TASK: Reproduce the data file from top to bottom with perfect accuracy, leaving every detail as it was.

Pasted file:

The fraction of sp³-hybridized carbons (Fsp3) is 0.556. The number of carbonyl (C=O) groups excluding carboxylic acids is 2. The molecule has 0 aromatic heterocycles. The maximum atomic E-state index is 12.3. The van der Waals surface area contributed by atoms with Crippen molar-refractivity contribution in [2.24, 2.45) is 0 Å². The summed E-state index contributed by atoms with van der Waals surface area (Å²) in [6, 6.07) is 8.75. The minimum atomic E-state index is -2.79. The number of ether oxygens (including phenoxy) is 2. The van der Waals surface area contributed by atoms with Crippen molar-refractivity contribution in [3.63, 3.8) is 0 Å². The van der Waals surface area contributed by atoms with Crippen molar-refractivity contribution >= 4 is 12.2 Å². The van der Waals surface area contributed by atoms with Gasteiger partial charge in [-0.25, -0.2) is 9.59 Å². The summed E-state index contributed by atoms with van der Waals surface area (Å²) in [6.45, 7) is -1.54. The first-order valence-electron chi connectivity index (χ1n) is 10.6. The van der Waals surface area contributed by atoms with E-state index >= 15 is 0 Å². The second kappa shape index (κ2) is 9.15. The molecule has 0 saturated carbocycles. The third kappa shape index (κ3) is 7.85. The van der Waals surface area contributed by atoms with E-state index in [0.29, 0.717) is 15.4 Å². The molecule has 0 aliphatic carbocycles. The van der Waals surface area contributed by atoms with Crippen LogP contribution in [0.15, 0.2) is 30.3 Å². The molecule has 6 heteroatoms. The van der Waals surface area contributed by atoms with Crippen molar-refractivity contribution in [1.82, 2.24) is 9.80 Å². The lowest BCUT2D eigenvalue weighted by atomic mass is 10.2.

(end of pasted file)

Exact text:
The fraction of sp³-hybridized carbons (Fsp3) is 0.556. The number of carbonyl (C=O) groups excluding carboxylic acids is 2. The molecule has 0 aromatic heterocycles. The maximum atomic E-state index is 12.3. The van der Waals surface area contributed by atoms with Crippen molar-refractivity contribution in [2.24, 2.45) is 0 Å². The summed E-state index contributed by atoms with van der Waals surface area (Å²) in [6, 6.07) is 8.75. The minimum atomic E-state index is -2.79. The number of ether oxygens (including phenoxy) is 2. The van der Waals surface area contributed by atoms with Crippen molar-refractivity contribution in [3.63, 3.8) is 0 Å². The van der Waals surface area contributed by atoms with Crippen molar-refractivity contribution >= 4 is 12.2 Å². The van der Waals surface area contributed by atoms with Gasteiger partial charge in [-0.25, -0.2) is 9.59 Å². The summed E-state index contributed by atoms with van der Waals surface area (Å²) in [6.45, 7) is -1.54. The first-order valence-electron chi connectivity index (χ1n) is 10.6. The van der Waals surface area contributed by atoms with E-state index >= 15 is 0 Å². The second kappa shape index (κ2) is 9.15. The molecule has 0 saturated carbocycles. The third kappa shape index (κ3) is 7.85. The van der Waals surface area contributed by atoms with E-state index in [0.29, 0.717) is 15.4 Å². The molecule has 0 aliphatic carbocycles. The van der Waals surface area contributed by atoms with Crippen LogP contribution in [0.15, 0.2) is 30.3 Å². The molecule has 6 heteroatoms. The van der Waals surface area contributed by atoms with Crippen molar-refractivity contribution in [1.82, 2.24) is 9.80 Å². The lowest BCUT2D eigenvalue weighted by atomic mass is 10.2.